On this page, you will find (1) introductory tutorials on HTML and CSS, and (2) documentation, both official and quick-reference.
HTML is the primary language used for web pages, and is used to define the structure or layout of a page. CSS is for styling the page, that is, setting fonts and color schemes, and the sizes and borders of each region.
In terms of internet history, it has been quite a long time since I first started designing websites in 2002. My first exposure to the languages of the internet was an attempt to modify my first site, Lizard-Free Lotto, originally designed by Tim Luedtke, the originator of the first internet lotto game, Email Lotto. The coding for the site was in ASP, with HTML being used for both layout AND styling.
Since I was an experienced programmer in two other "ancient" computer languages, FORTRAN and BASIC, it didn't take me long to begin to do things with HTML, and I immediately began to modify Lizard-Free Lotto to suit my needs. After fiddling with it for a while, however, I found that there were some things I wanted to do, and I didn't know how to code them.
I ended up buying two SAMS "Teach Yourself" books, one on HTML and one on ASP. Although they helped me a lot, I wouldn't recommend them now, as they were written some time ago, and like so many of the tutorials available on the internet, do not follow "Best Practices". If you are learning both HTML and CSS from scratch, I would recommend using a more up-to-date source that will introduce you to both languages at once, and employ modern techniques for keeping structure and style seperate. Why learn outdated practices, and then have to RELEARN how to do it the right way?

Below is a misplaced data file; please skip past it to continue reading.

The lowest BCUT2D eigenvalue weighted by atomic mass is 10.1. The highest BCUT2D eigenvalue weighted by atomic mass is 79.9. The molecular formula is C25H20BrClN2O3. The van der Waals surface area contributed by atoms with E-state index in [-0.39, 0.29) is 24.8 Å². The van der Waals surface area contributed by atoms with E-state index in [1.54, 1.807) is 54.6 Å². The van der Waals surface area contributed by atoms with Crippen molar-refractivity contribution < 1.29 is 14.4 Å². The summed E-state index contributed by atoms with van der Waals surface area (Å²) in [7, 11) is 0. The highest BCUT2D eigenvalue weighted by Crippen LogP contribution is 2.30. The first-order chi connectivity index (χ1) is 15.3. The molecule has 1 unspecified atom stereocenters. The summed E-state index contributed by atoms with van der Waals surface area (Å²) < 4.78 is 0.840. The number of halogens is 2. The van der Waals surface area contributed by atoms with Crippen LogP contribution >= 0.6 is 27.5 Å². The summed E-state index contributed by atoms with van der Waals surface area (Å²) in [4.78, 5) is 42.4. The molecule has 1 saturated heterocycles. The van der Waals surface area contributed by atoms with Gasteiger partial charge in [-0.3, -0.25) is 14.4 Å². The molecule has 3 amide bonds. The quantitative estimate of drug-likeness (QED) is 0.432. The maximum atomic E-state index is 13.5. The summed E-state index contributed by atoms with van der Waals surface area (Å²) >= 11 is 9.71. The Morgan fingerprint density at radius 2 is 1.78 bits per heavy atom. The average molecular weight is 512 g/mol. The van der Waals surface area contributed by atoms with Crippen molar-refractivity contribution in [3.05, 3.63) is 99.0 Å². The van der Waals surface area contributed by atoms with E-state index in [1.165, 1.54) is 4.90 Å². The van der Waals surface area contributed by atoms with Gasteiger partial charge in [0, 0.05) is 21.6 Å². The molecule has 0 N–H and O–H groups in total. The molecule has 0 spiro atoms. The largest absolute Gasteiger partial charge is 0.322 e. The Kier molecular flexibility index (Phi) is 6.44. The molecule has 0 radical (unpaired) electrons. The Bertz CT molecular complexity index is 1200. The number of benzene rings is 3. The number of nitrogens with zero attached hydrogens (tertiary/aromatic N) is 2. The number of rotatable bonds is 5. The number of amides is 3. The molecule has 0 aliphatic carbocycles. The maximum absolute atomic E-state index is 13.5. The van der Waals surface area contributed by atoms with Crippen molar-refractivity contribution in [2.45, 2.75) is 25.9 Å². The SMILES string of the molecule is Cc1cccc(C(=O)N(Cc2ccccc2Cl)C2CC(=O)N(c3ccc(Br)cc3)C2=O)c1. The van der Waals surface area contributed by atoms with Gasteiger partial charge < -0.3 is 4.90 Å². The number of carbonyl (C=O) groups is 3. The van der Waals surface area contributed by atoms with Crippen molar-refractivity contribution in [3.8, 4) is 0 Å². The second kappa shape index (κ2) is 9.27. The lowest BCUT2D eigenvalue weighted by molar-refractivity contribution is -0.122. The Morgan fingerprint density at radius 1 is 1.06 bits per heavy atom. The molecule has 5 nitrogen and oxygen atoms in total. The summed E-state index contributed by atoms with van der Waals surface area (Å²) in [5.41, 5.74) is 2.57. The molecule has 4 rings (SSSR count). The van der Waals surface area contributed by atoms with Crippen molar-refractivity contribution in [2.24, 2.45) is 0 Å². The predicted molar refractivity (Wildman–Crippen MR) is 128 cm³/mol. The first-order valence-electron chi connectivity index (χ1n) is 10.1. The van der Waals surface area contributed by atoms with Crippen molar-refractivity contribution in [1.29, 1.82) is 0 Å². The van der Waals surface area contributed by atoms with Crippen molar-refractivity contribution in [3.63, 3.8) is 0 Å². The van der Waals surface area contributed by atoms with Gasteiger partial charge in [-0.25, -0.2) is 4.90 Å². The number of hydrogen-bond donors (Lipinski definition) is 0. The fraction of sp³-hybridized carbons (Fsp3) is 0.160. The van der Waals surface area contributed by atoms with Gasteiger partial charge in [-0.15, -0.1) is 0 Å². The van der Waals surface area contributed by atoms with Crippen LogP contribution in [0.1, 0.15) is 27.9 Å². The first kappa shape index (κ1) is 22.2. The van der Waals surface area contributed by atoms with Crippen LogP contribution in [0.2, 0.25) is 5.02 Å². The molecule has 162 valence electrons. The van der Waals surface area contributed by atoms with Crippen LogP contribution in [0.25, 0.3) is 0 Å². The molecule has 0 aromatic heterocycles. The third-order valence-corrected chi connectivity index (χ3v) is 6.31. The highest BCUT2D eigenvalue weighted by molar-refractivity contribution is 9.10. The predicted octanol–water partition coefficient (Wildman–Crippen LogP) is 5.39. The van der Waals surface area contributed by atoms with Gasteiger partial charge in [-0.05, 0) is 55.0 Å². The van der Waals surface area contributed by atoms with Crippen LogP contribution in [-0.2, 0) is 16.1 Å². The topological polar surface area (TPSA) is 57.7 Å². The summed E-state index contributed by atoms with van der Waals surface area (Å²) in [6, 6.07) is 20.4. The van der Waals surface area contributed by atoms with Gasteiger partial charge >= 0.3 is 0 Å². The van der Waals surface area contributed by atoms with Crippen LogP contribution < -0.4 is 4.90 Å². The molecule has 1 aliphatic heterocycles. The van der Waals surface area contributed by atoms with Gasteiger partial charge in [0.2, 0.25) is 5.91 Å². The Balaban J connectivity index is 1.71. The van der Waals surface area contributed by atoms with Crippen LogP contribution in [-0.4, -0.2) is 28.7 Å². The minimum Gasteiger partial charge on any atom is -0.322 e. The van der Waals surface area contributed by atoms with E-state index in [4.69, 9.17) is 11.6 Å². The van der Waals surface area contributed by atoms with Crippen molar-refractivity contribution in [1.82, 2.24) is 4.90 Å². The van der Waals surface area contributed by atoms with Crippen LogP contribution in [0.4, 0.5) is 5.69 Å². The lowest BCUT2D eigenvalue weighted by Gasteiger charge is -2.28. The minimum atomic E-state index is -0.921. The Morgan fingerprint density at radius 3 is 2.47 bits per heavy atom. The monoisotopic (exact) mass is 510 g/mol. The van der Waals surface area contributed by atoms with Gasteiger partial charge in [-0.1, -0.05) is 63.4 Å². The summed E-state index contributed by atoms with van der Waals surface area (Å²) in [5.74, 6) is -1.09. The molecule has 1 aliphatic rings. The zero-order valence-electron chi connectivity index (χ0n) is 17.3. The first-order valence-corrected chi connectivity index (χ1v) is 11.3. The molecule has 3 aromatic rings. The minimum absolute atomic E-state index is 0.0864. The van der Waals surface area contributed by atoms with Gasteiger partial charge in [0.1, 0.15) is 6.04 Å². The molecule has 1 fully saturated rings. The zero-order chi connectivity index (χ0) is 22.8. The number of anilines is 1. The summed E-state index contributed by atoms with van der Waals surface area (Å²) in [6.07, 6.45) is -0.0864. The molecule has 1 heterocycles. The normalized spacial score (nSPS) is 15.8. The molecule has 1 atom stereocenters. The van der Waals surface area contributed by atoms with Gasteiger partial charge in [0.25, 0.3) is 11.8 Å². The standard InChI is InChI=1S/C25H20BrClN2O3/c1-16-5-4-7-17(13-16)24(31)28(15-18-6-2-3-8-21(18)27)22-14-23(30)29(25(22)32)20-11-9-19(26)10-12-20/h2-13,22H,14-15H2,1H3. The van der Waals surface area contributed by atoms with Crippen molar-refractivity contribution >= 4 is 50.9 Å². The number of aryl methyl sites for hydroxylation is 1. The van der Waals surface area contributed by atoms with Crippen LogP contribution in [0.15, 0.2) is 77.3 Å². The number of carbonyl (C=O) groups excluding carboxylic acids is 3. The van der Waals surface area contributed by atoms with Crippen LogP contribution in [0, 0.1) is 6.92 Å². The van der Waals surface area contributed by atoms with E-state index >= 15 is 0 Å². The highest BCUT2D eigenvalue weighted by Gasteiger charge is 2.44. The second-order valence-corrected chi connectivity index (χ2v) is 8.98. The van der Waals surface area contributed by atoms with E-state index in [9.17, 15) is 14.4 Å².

Build Your Own Web Site The Right Way Using HTML & CSS ( 3rd Edition ),
Ian Lloyd, 2011
I read through the first three chapters of this book, which are available online at Sitepoint. I wish this had been my introduction. You will learn "Best Practices" right from the start. Your web pages will look right in all browsers, be accessible to disabled viewers, and will meet all web standards. You even get advice on the basic tools you need, depending on whether you're using a PC or a Mac, and depending on your browser.
CSS Mastery - Advanced Web Standards Solutions ( 3rd Edition ),
Andy Budd, 2016
This book will bring even a seasoned CSS programmer up to date, with all of the latest tips, tricks, browser hacks, and bug-fixing techniques. Before buying this book, I used to spend hours searching the web to find an answer to a vexing problem. Now, I just pick up CSS Mastery and thumb through the index.
Two references are given for each language: The first is the official source that sets the standards, and is the ultimate resource. The second is a "quick reference", in which there is a listing of all the commands for the language, along with a short explanation and an example.
24 chapters, with appendices, including indexes of elements and attributes. Has plenty of good examples of usage.
"...defines and explains all of the HTML version 4.01 tags and their associated attributes. In addition, useful, real world, working examples of code are provided for each tag. Plus, there are write-ups, with code examples, for the 16 core attributes which are available for almost all tags. Browser compatibility for each tag is also included."
18 chapters, with appendices. Plenty of good examples.
"...defines and explains all of the various style sheet properties, values, and displays sample code." Indexed by element type or alphabetically.
Dynamic HTML: The Definitive Reference ( 3rd Edition ),
Danny Goodman, 2007